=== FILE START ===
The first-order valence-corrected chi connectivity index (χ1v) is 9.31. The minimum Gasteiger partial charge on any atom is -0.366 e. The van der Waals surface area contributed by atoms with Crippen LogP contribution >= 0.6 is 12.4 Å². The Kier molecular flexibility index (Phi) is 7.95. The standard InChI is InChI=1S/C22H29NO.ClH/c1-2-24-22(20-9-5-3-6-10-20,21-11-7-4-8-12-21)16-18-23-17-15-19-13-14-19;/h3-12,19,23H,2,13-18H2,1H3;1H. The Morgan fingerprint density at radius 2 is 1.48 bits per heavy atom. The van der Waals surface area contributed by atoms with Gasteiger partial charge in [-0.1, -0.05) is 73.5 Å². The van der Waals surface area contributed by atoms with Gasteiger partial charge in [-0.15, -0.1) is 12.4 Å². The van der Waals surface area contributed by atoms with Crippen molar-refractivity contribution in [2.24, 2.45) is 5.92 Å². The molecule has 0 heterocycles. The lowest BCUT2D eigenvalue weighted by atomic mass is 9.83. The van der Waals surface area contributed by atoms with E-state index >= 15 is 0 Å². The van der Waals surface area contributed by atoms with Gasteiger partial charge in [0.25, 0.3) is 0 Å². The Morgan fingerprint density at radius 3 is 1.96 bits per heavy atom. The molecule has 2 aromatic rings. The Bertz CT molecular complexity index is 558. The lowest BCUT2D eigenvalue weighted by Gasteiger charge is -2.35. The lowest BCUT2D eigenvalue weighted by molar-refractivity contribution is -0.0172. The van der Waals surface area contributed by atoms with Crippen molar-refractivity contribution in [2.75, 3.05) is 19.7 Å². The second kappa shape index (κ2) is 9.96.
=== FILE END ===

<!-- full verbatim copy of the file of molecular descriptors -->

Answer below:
The first-order valence-corrected chi connectivity index (χ1v) is 9.31. The minimum Gasteiger partial charge on any atom is -0.366 e. The van der Waals surface area contributed by atoms with Crippen LogP contribution >= 0.6 is 12.4 Å². The Kier molecular flexibility index (Phi) is 7.95. The standard InChI is InChI=1S/C22H29NO.ClH/c1-2-24-22(20-9-5-3-6-10-20,21-11-7-4-8-12-21)16-18-23-17-15-19-13-14-19;/h3-12,19,23H,2,13-18H2,1H3;1H. The Morgan fingerprint density at radius 2 is 1.48 bits per heavy atom. The van der Waals surface area contributed by atoms with Gasteiger partial charge in [-0.1, -0.05) is 73.5 Å². The van der Waals surface area contributed by atoms with Gasteiger partial charge in [-0.15, -0.1) is 12.4 Å². The van der Waals surface area contributed by atoms with Crippen molar-refractivity contribution in [2.24, 2.45) is 5.92 Å². The molecule has 0 heterocycles. The lowest BCUT2D eigenvalue weighted by atomic mass is 9.83. The van der Waals surface area contributed by atoms with E-state index >= 15 is 0 Å². The van der Waals surface area contributed by atoms with Gasteiger partial charge in [0.25, 0.3) is 0 Å². The Morgan fingerprint density at radius 3 is 1.96 bits per heavy atom. The molecule has 2 aromatic rings. The Bertz CT molecular complexity index is 558. The lowest BCUT2D eigenvalue weighted by Gasteiger charge is -2.35. The lowest BCUT2D eigenvalue weighted by molar-refractivity contribution is -0.0172. The van der Waals surface area contributed by atoms with Crippen molar-refractivity contribution in [2.75, 3.05) is 19.7 Å². The second kappa shape index (κ2) is 9.96.